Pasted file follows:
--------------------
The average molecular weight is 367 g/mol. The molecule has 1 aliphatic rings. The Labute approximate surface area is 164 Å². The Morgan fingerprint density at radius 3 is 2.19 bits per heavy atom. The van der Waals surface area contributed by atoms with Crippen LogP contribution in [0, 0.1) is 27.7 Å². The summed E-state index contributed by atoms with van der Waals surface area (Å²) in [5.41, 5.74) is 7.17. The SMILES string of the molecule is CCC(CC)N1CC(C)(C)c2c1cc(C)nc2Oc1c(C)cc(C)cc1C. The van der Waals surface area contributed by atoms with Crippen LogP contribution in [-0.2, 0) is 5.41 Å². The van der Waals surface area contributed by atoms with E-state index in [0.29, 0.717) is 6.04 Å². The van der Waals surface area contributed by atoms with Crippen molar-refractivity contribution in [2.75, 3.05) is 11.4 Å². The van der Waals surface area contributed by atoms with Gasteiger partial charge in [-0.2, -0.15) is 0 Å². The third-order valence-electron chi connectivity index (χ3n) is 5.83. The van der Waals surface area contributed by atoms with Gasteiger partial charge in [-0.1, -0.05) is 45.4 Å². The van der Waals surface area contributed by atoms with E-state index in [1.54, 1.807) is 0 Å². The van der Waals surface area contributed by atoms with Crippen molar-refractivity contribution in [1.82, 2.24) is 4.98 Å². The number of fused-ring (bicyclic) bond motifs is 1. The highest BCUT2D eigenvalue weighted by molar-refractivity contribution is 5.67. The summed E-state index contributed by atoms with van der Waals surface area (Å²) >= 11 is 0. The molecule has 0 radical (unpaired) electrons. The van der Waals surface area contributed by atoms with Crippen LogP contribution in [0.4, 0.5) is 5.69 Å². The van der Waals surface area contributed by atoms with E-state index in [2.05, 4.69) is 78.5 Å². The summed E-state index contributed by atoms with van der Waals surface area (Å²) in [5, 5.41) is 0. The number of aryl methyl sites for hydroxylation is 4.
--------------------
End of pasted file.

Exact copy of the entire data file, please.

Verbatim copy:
The average molecular weight is 367 g/mol. The molecule has 1 aliphatic rings. The Labute approximate surface area is 164 Å². The Morgan fingerprint density at radius 3 is 2.19 bits per heavy atom. The van der Waals surface area contributed by atoms with Crippen LogP contribution in [0, 0.1) is 27.7 Å². The summed E-state index contributed by atoms with van der Waals surface area (Å²) in [5.41, 5.74) is 7.17. The SMILES string of the molecule is CCC(CC)N1CC(C)(C)c2c1cc(C)nc2Oc1c(C)cc(C)cc1C. The van der Waals surface area contributed by atoms with Crippen LogP contribution in [-0.2, 0) is 5.41 Å². The van der Waals surface area contributed by atoms with E-state index in [0.29, 0.717) is 6.04 Å². The van der Waals surface area contributed by atoms with Crippen molar-refractivity contribution in [2.75, 3.05) is 11.4 Å². The van der Waals surface area contributed by atoms with Gasteiger partial charge in [-0.2, -0.15) is 0 Å². The third-order valence-electron chi connectivity index (χ3n) is 5.83. The van der Waals surface area contributed by atoms with Gasteiger partial charge in [-0.1, -0.05) is 45.4 Å². The van der Waals surface area contributed by atoms with E-state index in [1.54, 1.807) is 0 Å². The van der Waals surface area contributed by atoms with Crippen molar-refractivity contribution in [1.82, 2.24) is 4.98 Å². The number of fused-ring (bicyclic) bond motifs is 1. The highest BCUT2D eigenvalue weighted by molar-refractivity contribution is 5.67. The summed E-state index contributed by atoms with van der Waals surface area (Å²) >= 11 is 0. The molecule has 0 radical (unpaired) electrons. The van der Waals surface area contributed by atoms with Crippen LogP contribution in [0.4, 0.5) is 5.69 Å². The van der Waals surface area contributed by atoms with E-state index in [2.05, 4.69) is 78.5 Å². The summed E-state index contributed by atoms with van der Waals surface area (Å²) in [5, 5.41) is 0. The number of aryl methyl sites for hydroxylation is 4.